|Conjoined lobster larvae|
The conjoined larvae seems to be conjoined on its back side only. Each “twin” has a full set of legs, which is four pairs of walking legs and a pair of claws. It looks like even more than the usual because larvae have extra appendages off their legs. It has two separate beating hearts. The intestinal tracts seem to function—you can see food in the right larva's intestine—though they seem to share stomachs (lobsters have 2 stomachs). These animals also share a set of eyes.
Interestingly, the larva seems to swim fine. In its holding tank, it swam around a bit before heading down to the bottom. Even with special care, an animal like this is never expected to live long. This animal died after a week or so.
This unique lobster hatched in the Aquarium's research lobster hatchery—the last year-round U.S. production facility for American lobsters. Our researchers are on the forefront of American lobster aquaculture research, investigating new and improved methods for raising lobsters in captive environments. Our scientists are investigating nutritional requirements and pigmentation in captive-reared American lobsters. They are also collaborating with fishermen and scientists to develop a greater understanding of Lobster Shell Disease.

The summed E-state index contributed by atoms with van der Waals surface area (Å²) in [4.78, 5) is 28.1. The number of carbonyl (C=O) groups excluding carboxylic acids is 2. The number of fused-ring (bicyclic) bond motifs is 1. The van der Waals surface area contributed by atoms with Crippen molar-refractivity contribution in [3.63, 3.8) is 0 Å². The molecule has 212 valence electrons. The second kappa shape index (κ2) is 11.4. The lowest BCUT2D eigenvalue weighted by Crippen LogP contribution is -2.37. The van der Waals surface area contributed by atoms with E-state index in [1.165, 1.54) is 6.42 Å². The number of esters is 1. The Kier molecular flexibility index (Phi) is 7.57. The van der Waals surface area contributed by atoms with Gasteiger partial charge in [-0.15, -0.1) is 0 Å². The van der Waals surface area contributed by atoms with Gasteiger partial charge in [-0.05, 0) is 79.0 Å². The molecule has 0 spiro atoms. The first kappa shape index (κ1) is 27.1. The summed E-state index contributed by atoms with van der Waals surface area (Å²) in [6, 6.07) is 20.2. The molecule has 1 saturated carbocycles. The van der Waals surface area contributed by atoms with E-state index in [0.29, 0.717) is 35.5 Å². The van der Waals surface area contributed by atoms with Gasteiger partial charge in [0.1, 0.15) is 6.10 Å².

|A juvenile lobster in the nursery in a lovely shade of orange|
Learn more about lobsters and their many shades of shell:
- Lobsters shed their shells periodically—watch a molt happen in pictures
- Aquarium scientist Michael Tlusty explains the colorful chemistry of lobster shells
- Meet a little lobster lost in the touch tank
- Don't forget about the Caribbean spiny lobsters!
- This is real: A bi-colored lobster split straight down the middle
- And here's a fancy calico lobster shell
- You'll never guess how lobsters communicate
- This big guy was spared the dinner plate and found a new home at the Aquarium
Now that you're all experts, come see traditional lobsters—with eight walking legs and a pair of power claws (one crusher and one pincer)! Plan a visit to the Aquarium! The Northern Waters gallery features several handsome adults scurrying around their cold-water exhibit. Look for wee juveniles in the lobster nursery at the Blue Planet Action Center. They're just tiny versions of the adults—complete with the unexpected colors!